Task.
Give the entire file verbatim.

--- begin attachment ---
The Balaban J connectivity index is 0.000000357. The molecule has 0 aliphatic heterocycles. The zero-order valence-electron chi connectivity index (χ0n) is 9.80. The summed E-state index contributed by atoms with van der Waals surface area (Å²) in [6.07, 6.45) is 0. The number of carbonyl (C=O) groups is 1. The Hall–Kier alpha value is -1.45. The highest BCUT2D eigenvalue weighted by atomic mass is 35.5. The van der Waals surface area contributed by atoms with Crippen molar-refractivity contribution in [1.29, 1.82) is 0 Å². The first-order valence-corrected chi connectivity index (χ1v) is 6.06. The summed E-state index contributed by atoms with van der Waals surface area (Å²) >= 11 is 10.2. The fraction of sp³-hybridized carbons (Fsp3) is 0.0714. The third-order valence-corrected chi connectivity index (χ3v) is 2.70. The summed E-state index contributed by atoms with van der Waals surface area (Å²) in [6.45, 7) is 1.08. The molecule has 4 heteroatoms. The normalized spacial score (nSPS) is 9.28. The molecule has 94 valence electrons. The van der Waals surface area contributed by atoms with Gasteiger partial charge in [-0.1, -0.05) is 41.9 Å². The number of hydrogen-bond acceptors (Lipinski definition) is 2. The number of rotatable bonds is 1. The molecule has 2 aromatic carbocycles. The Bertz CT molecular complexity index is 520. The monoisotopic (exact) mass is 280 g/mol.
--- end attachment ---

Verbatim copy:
The Balaban J connectivity index is 0.000000357. The molecule has 0 aliphatic heterocycles. The zero-order valence-electron chi connectivity index (χ0n) is 9.80. The summed E-state index contributed by atoms with van der Waals surface area (Å²) in [6.07, 6.45) is 0. The number of carbonyl (C=O) groups is 1. The Hall–Kier alpha value is -1.45. The highest BCUT2D eigenvalue weighted by atomic mass is 35.5. The van der Waals surface area contributed by atoms with Crippen molar-refractivity contribution in [1.29, 1.82) is 0 Å². The first-order valence-corrected chi connectivity index (χ1v) is 6.06. The summed E-state index contributed by atoms with van der Waals surface area (Å²) >= 11 is 10.2. The fraction of sp³-hybridized carbons (Fsp3) is 0.0714. The third-order valence-corrected chi connectivity index (χ3v) is 2.70. The summed E-state index contributed by atoms with van der Waals surface area (Å²) in [6.45, 7) is 1.08. The molecule has 4 heteroatoms. The normalized spacial score (nSPS) is 9.28. The molecule has 94 valence electrons. The van der Waals surface area contributed by atoms with Gasteiger partial charge in [-0.1, -0.05) is 41.9 Å². The number of hydrogen-bond acceptors (Lipinski definition) is 2. The number of rotatable bonds is 1. The molecule has 2 aromatic carbocycles. The Bertz CT molecular complexity index is 520. The monoisotopic (exact) mass is 280 g/mol.